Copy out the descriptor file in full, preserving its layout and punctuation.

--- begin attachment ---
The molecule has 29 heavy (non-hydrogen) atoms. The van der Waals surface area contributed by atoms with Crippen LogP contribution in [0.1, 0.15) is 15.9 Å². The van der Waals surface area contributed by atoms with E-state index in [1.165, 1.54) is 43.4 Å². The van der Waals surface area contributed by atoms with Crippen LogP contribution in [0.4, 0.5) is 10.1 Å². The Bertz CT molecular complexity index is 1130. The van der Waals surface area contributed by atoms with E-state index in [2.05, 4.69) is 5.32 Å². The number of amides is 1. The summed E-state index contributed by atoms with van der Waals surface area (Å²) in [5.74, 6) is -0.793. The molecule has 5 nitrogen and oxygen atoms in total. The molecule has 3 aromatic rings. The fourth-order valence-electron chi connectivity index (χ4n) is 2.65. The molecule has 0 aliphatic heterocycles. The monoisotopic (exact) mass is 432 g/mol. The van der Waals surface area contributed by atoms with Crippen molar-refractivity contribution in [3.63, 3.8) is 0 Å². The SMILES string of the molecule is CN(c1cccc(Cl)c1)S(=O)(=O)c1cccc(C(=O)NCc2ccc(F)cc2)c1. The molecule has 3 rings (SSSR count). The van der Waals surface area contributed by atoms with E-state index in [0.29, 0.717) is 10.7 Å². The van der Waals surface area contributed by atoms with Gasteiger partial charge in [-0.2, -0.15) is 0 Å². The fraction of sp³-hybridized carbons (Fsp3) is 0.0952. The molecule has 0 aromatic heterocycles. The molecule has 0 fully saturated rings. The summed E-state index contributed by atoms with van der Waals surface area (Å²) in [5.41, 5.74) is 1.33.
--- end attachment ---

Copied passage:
The molecule has 29 heavy (non-hydrogen) atoms. The van der Waals surface area contributed by atoms with Crippen LogP contribution in [0.1, 0.15) is 15.9 Å². The van der Waals surface area contributed by atoms with E-state index in [1.165, 1.54) is 43.4 Å². The van der Waals surface area contributed by atoms with Crippen LogP contribution in [0.4, 0.5) is 10.1 Å². The Bertz CT molecular complexity index is 1130. The van der Waals surface area contributed by atoms with E-state index in [2.05, 4.69) is 5.32 Å². The number of amides is 1. The summed E-state index contributed by atoms with van der Waals surface area (Å²) in [5.74, 6) is -0.793. The molecule has 5 nitrogen and oxygen atoms in total. The molecule has 3 aromatic rings. The fourth-order valence-electron chi connectivity index (χ4n) is 2.65. The molecule has 0 aliphatic heterocycles. The monoisotopic (exact) mass is 432 g/mol. The van der Waals surface area contributed by atoms with Crippen molar-refractivity contribution in [3.63, 3.8) is 0 Å². The SMILES string of the molecule is CN(c1cccc(Cl)c1)S(=O)(=O)c1cccc(C(=O)NCc2ccc(F)cc2)c1. The molecule has 3 rings (SSSR count). The van der Waals surface area contributed by atoms with E-state index in [0.29, 0.717) is 10.7 Å². The van der Waals surface area contributed by atoms with Gasteiger partial charge in [-0.2, -0.15) is 0 Å². The fraction of sp³-hybridized carbons (Fsp3) is 0.0952. The molecule has 0 aromatic heterocycles. The molecule has 0 fully saturated rings. The summed E-state index contributed by atoms with van der Waals surface area (Å²) in [5.41, 5.74) is 1.33.